1. The assessee is a firm. Its accounting year for the assessment year presently under consideration ended on Diwali 1979.
2. The ITO granted depreciation to the assessee on its buses at the rate of 30 per cent.
3. The assessee challenged the above order of the ITO before the Commissioner (Appeals) and claimed before him that depreciation on buses at the rate of 40 per cent be granted to the assessee in terms of amendment to item No. 9 of Group D forming part of Part I of Appendix I to the Income-tax Rules, 1962 ('the Rules') by the Notification S.O.562(E), dated 24-7-1980, which came into force 'at once'. The above plea of the assessee was accepted by the Commissioner (Appeals). While granting the said relief to the assessee, the Commissioner (Appeals) made, inter alia, the following observations : The manner in which the notification has been inducted is unfortunate. Normally, in income-tax cases, changes are made with effect from a particular date. Ordinarily, date is the 1st April of particular year, indicating that the new. provision would be effective with reference to the assessment year commencing on that date. In certain contingencies, provisions are made operative with effect from the date on which the event takes place. In that case also, ordinarily, the particular date is mentioned intention made clear and the date has some logic, e.g., the first day of the first month, say, 1st June or 1st October or 1st January. In this case, notice is dated 24-7-1980 and it comes into effect 'at once'. It appears to be quite odd that depreciation should be given at the rate of 40 per cent on assets acquired after that date or put into use after that date or with reference to user of the old pre-existing assets after that date. The interpretation of the notification in this regard is lawyer's paradise. One of the constructions also might be that the depreciation should be at the rate of 40 per cent in the assessments made after that date. The appellant has produced a copy of the order of the Tribunal, Hyderabad Bench 'A', in the case of South India Road Transport v. ITO  4 ITD 176 to the effect that the enhanced depreciation at the rate of 40 per cent would be applicable to the proceedings for the assessment year 1980-81. In view of the intriguing import of the impugned notification, it would be appropriate to abide by the interpretation placed by the Tribunal. Accordingly, the ITO is directed to allow depreciation at the rate of 40 per cent on the lorries. Other grounds of appeal are not pressed.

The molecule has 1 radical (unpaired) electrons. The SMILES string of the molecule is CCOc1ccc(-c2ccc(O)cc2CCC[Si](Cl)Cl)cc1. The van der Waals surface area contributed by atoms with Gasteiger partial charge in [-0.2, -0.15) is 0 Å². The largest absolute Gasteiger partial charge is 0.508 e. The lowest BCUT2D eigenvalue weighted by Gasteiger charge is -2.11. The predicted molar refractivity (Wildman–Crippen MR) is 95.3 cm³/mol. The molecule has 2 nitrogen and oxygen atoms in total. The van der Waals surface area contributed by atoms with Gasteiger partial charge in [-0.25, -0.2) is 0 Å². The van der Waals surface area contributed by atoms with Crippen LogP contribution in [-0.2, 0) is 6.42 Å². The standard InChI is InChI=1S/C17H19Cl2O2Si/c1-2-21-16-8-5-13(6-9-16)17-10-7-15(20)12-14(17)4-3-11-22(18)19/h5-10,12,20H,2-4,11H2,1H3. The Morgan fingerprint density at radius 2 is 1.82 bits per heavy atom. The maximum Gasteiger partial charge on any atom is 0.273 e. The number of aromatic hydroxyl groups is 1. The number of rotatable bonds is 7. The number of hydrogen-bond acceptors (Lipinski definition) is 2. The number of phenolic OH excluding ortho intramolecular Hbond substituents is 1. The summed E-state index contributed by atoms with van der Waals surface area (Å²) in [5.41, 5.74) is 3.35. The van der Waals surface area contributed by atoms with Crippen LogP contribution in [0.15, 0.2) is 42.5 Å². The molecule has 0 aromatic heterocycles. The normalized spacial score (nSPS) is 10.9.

4. The department challenges the correctness of the aforesaid direction of the Commissioner (Appeals).
5. On behalf of the assessee, reliance is placed on the order of the Commissioner (Appeals) and on the following decision of the Tribunal--South India Road Transport v. ITO  4 ITD 176 (Hyd.) and Rayalaseema Passenger & Goods Transports (P.) Ltd. v. IAC  7 ITD 111 (Mad.).
6. The question in controversy before us would, in our opinion, turn on the fact whether the amendment in the depreciation table is procedural in nature or is it an amendment of the substantive law. Section 32 of the Income-tax Act, 1961 ('the Act'), provides for depreciation at the rates as may be prescribed. Rule 5 of the Rules, which has been formulated in pursuance of the provisions of Section 32, stipulates, inter alia, as follows : Subject to the provisions of Sub-rules (2) and (3), the allowance under Clause (i) or Clause (ii) of Sub-section (1) of Section 32 in respect of depreciation of buildings, machinery, plant or furniture...shall be calculated at the percentages specified in the second column of the Table in Part I of Appendix I...